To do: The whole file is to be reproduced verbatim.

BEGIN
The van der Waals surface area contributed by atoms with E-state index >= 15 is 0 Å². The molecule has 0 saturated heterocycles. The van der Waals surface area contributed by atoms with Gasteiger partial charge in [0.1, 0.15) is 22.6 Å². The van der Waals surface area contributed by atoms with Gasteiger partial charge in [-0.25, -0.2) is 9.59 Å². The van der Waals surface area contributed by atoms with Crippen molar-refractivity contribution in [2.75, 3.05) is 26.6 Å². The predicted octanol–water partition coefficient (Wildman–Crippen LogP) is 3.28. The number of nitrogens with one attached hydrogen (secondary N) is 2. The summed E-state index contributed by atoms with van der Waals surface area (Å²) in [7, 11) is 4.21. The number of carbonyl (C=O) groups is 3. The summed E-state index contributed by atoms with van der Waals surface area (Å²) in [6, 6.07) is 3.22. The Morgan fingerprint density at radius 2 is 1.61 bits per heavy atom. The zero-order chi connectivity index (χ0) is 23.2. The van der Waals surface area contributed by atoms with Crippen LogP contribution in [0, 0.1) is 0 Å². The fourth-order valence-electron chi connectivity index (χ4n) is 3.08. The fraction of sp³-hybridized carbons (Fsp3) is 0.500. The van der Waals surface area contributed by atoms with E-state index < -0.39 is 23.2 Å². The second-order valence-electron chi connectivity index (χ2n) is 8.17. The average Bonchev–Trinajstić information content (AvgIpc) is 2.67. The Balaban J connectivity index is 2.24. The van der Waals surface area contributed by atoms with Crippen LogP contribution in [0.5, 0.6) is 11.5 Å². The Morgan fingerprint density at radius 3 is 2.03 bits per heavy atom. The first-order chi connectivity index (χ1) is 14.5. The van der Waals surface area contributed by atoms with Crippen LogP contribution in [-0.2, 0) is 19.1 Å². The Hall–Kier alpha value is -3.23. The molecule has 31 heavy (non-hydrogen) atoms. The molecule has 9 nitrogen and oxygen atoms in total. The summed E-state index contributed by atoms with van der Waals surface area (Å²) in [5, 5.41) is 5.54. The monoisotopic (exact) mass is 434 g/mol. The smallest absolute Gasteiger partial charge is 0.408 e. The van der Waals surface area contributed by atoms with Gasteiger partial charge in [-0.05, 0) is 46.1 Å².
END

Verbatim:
The van der Waals surface area contributed by atoms with E-state index >= 15 is 0 Å². The molecule has 0 saturated heterocycles. The van der Waals surface area contributed by atoms with Gasteiger partial charge in [0.1, 0.15) is 22.6 Å². The van der Waals surface area contributed by atoms with Gasteiger partial charge in [-0.25, -0.2) is 9.59 Å². The van der Waals surface area contributed by atoms with Crippen molar-refractivity contribution in [2.75, 3.05) is 26.6 Å². The predicted octanol–water partition coefficient (Wildman–Crippen LogP) is 3.28. The number of nitrogens with one attached hydrogen (secondary N) is 2. The summed E-state index contributed by atoms with van der Waals surface area (Å²) in [7, 11) is 4.21. The number of carbonyl (C=O) groups is 3. The summed E-state index contributed by atoms with van der Waals surface area (Å²) in [6, 6.07) is 3.22. The Morgan fingerprint density at radius 2 is 1.61 bits per heavy atom. The zero-order chi connectivity index (χ0) is 23.2. The van der Waals surface area contributed by atoms with Crippen LogP contribution in [0, 0.1) is 0 Å². The fourth-order valence-electron chi connectivity index (χ4n) is 3.08. The fraction of sp³-hybridized carbons (Fsp3) is 0.500. The van der Waals surface area contributed by atoms with E-state index < -0.39 is 23.2 Å². The second-order valence-electron chi connectivity index (χ2n) is 8.17. The average Bonchev–Trinajstić information content (AvgIpc) is 2.67. The Balaban J connectivity index is 2.24. The van der Waals surface area contributed by atoms with Crippen LogP contribution in [0.5, 0.6) is 11.5 Å². The Morgan fingerprint density at radius 3 is 2.03 bits per heavy atom. The first-order chi connectivity index (χ1) is 14.5. The van der Waals surface area contributed by atoms with Crippen LogP contribution in [-0.2, 0) is 19.1 Å². The Hall–Kier alpha value is -3.23. The molecule has 31 heavy (non-hydrogen) atoms. The molecule has 9 nitrogen and oxygen atoms in total. The summed E-state index contributed by atoms with van der Waals surface area (Å²) in [5, 5.41) is 5.54. The monoisotopic (exact) mass is 434 g/mol. The smallest absolute Gasteiger partial charge is 0.408 e. The van der Waals surface area contributed by atoms with Gasteiger partial charge in [-0.05, 0) is 46.1 Å².